* The back left and right panels "pop" into place and are held by their shape. The left panel will be held down after the Pi board mount is installed.
* The Pi board mount drops onto the two posts next to the left side expansion door. Now that all pieces are in place, place the two 3D printed washers onto the two posts and secure using the original screws used to hold the motherboard down.
* Plug in the keyboard to the TS board, the TS board into the Pi, and all the panel cables into the Pi. Re-install the floppy drive (it's useless, but keeps the original look).
* Replace the top case.

Parts List

(1) Raspberry Pi 3B
(1) 16GB Micro SD card
(1) Tynemouth Software Amiga 500 USB Adapter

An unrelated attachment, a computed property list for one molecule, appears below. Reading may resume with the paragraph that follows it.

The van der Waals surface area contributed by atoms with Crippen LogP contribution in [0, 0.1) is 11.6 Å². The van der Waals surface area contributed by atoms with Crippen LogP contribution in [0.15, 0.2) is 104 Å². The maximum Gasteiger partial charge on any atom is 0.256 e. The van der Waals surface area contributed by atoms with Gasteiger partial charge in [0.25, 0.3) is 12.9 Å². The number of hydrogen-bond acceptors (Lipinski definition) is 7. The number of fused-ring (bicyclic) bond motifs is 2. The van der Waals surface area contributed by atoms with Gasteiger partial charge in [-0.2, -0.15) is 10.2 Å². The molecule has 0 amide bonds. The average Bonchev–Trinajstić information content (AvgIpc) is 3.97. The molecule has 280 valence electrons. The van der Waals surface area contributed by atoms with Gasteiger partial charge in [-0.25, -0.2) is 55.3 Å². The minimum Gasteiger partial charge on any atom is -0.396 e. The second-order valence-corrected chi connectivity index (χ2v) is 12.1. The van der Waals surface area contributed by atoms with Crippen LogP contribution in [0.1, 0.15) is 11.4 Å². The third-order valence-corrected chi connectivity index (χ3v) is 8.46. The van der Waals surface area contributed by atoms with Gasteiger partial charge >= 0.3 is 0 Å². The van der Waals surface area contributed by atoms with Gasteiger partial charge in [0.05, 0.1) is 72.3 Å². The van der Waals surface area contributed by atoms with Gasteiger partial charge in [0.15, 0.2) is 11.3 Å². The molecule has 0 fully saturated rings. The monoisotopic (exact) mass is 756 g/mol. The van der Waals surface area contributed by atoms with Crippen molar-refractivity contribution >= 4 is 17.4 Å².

(1) Micro USB male to female panel mount cable
(1) HDMI panel mount cable
(2) USB A male to female panel mount cables
(8) M2 x 5mm screws
(16) M2 x 3mm brass heat sets
(16) M2 5mm x 1mm flat insulating washers
(8) Variable length M2 screws -- depends on your cables. For the Adafruit ones, I used (6) 12mm, and (2) 10mm


STL Files
Tynemouth Software Store
Last edited by mattsoft on Fri Apr 06, 2018 6:42 pm, edited 6 times in total.

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Wales, United Kingdom

Posted Thu Mar 22, 2018 1:14 am

That is some fine work! I was totally oblivious to the Tynemouth South board solution.

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Zagreb, Croatia

Posted Fri Mar 23, 2018 12:57 am

Holy *%$&...